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March 31, 2010

JAPAN: Leaf sticker sparks EV price war

Nissan Motor's announcement yesterday of the price of its upcoming Leaf EV sparked something of a war, prompting Mitsubishi Motors (MMC) to cut the sticker of its considerably smaller hatchback i-MiEV by JPY619,000 (US$6,678; EUR4,963) to JPY3.98m ($42,935; EUR31,913), still above the JPY3.76m ($40,562; EUR30,148) starting price for the Nissan.

Nissan Motor’s announcement yesterday of the price of its upcoming Leaf EV sparked something of a war, prompting Mitsubishi Motors (MMC) to cut the sticker of its considerably smaller hatchback i-MiEV by JPY619,000 (US$6,678; EUR4,963) to JPY3.98m ($42,935; EUR31,913), still above the JPY3.76m ($40,562; EUR30,148) starting price for the Nissan.

MMC, which has been selling the environmentally friendly i-MiEV to companies, will commence marketing the vehicle to individual customers on Thursday (1 April, 2010).

Nissan said it aims to sell 6,000 units of the EVs in Japan in fiscal 2010, starting next month, and will also start taking domestic orders from Thursday, according to Kyodo News.

Nissan said the actual price consumers pay for a Leaf will be JPY2.99m ($32,255; EUR23,975), based on the assumption that the car will be eligible for JPY770,000 in government subsidies for EVs, while the price of the i-MiEV is expected to be lowered to JPY2.84m ($30,637; EUR22,772) with the new retail price if a subsidy is fully granted.

”We have aimed to sell EVs at reasonable prices from the early stage of development to help them become widespread,” Nissan chief operating officer Toshiyuki Shiga said at Nissan’s headquarters in Yokohama.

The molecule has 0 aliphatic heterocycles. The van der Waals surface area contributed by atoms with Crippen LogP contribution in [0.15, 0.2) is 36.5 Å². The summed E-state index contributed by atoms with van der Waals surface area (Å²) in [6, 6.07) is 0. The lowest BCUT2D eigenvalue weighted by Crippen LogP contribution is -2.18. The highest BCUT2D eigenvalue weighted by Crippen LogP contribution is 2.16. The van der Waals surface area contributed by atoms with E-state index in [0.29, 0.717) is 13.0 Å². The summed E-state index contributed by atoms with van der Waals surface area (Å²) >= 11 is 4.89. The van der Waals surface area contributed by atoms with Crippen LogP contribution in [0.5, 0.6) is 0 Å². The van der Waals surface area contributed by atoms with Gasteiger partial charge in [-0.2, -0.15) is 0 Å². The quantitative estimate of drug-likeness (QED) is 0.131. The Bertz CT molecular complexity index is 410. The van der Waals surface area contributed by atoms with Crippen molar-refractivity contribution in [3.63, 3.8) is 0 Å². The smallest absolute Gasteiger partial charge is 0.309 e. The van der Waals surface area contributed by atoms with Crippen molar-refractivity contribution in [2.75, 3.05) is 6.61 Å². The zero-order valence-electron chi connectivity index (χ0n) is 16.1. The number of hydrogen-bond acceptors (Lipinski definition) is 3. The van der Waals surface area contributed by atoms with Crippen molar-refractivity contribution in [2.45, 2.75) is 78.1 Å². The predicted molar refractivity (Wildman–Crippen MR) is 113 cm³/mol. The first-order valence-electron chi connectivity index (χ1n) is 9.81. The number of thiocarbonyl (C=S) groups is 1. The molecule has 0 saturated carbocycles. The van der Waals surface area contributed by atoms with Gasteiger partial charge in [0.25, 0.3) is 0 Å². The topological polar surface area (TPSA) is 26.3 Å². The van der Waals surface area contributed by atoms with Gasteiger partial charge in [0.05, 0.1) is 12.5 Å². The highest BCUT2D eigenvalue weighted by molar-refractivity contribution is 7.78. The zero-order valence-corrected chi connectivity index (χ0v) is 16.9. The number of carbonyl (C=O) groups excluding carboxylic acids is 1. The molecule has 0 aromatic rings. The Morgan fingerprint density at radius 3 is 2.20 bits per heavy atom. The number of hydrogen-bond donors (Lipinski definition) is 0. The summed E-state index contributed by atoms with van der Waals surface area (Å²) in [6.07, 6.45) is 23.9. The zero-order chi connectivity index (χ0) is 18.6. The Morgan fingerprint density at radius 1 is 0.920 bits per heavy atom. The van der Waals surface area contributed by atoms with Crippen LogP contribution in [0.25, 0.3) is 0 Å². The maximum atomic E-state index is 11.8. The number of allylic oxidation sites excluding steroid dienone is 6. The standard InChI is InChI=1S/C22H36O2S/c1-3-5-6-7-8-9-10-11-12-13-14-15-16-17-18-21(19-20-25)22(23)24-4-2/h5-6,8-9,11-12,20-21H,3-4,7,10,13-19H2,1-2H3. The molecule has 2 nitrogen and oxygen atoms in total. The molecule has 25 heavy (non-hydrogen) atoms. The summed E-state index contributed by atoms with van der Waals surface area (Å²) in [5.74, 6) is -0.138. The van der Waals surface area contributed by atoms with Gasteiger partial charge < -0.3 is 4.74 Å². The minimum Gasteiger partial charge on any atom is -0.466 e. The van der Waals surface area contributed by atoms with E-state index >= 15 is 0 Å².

A senior Mitsubishi official, meanwhile, told the news agency MMC decided on the price cut as it took into consideration Nissan’s pricing.

Mitsubishi plans to sell 4,000 i-MiEV units in the domestic market and export 5,000 units in fiscal 2010. It has already received pre-orders for 2,000 i-MiEV units, including orders for 1,400 units from businesses.

Nissan aims to cut production costs of the Leaf by mass-producing the car in Japan, the United States and Europe from around 2012, Shiga added.

Shiga said the EV has ”enough competitiveness” when compared with petrol-powered vehicles, citing EVs’ low running costs as they require only electricity.

During six years of ownership, the electricity cost for the EV, if driven 1,000km per month, would total JPY86,000 ($928; EUR690), significantly lower than the petrol cost of JPY670,000 ($7,228; EUR5,372) estimated to be needed for a car of a similar class, Nissan said.

Nissan North America (NNA) priced the Leaf at $32,780 but said the car qualifies for a $7,500 federal tax credit and so its net cost will be $25,280. The average cost for a home charging dock plus installation will be $2,200 but both dock and installation are eligible for a 50% federal tax credit up to $2,000.

Using current national electricity averages, the Leaf will cost less than $3 to ‘fill up’, NNA said. Range is about 160km or 100 miles.

In Japan, Nissan will install 200-volt chargers at all its dealers nationwide totaling about 2,200 locations.

Of those, 200 dealers will be equipped with quick-charging facilities, the automaker said, adding it has developed a new quick charger that is almost half the current market price of such chargers.

The automaker also plans to market the low-priced chargers in Japan, it said.

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